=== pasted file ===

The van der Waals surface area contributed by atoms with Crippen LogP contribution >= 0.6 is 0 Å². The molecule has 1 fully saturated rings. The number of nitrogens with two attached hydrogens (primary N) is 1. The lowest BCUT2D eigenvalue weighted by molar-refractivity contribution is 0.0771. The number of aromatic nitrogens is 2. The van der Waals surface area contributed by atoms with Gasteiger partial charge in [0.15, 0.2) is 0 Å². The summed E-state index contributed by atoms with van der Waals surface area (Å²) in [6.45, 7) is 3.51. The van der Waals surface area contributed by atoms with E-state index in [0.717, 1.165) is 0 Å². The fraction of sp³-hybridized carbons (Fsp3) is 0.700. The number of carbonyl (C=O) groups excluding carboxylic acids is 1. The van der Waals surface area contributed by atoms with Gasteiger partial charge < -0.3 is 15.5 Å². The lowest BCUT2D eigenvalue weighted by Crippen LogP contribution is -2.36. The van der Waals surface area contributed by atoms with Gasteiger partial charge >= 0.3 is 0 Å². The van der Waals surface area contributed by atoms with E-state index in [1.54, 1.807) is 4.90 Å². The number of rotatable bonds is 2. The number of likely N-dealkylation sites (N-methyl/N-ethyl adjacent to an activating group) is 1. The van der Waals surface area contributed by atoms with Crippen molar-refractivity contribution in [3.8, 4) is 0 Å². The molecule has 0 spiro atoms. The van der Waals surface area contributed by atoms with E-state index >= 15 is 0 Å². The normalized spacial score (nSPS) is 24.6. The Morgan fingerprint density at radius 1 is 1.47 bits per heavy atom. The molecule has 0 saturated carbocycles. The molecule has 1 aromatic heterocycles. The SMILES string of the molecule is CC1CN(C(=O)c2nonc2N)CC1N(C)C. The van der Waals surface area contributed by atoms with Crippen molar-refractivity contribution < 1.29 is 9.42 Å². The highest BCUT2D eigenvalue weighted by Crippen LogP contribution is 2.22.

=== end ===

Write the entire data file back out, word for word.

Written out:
The van der Waals surface area contributed by atoms with Crippen LogP contribution >= 0.6 is 0 Å². The molecule has 1 fully saturated rings. The number of nitrogens with two attached hydrogens (primary N) is 1. The lowest BCUT2D eigenvalue weighted by molar-refractivity contribution is 0.0771. The number of aromatic nitrogens is 2. The van der Waals surface area contributed by atoms with Gasteiger partial charge in [0.15, 0.2) is 0 Å². The summed E-state index contributed by atoms with van der Waals surface area (Å²) in [6.45, 7) is 3.51. The van der Waals surface area contributed by atoms with E-state index in [0.717, 1.165) is 0 Å². The fraction of sp³-hybridized carbons (Fsp3) is 0.700. The number of carbonyl (C=O) groups excluding carboxylic acids is 1. The van der Waals surface area contributed by atoms with Gasteiger partial charge < -0.3 is 15.5 Å². The lowest BCUT2D eigenvalue weighted by Crippen LogP contribution is -2.36. The van der Waals surface area contributed by atoms with Gasteiger partial charge >= 0.3 is 0 Å². The van der Waals surface area contributed by atoms with E-state index in [1.54, 1.807) is 4.90 Å². The number of rotatable bonds is 2. The number of likely N-dealkylation sites (N-methyl/N-ethyl adjacent to an activating group) is 1. The van der Waals surface area contributed by atoms with Crippen molar-refractivity contribution in [3.8, 4) is 0 Å². The molecule has 0 spiro atoms. The van der Waals surface area contributed by atoms with E-state index >= 15 is 0 Å². The normalized spacial score (nSPS) is 24.6. The Morgan fingerprint density at radius 1 is 1.47 bits per heavy atom. The molecule has 0 saturated carbocycles. The molecule has 1 aromatic heterocycles. The SMILES string of the molecule is CC1CN(C(=O)c2nonc2N)CC1N(C)C. The van der Waals surface area contributed by atoms with Crippen molar-refractivity contribution < 1.29 is 9.42 Å². The highest BCUT2D eigenvalue weighted by Crippen LogP contribution is 2.22.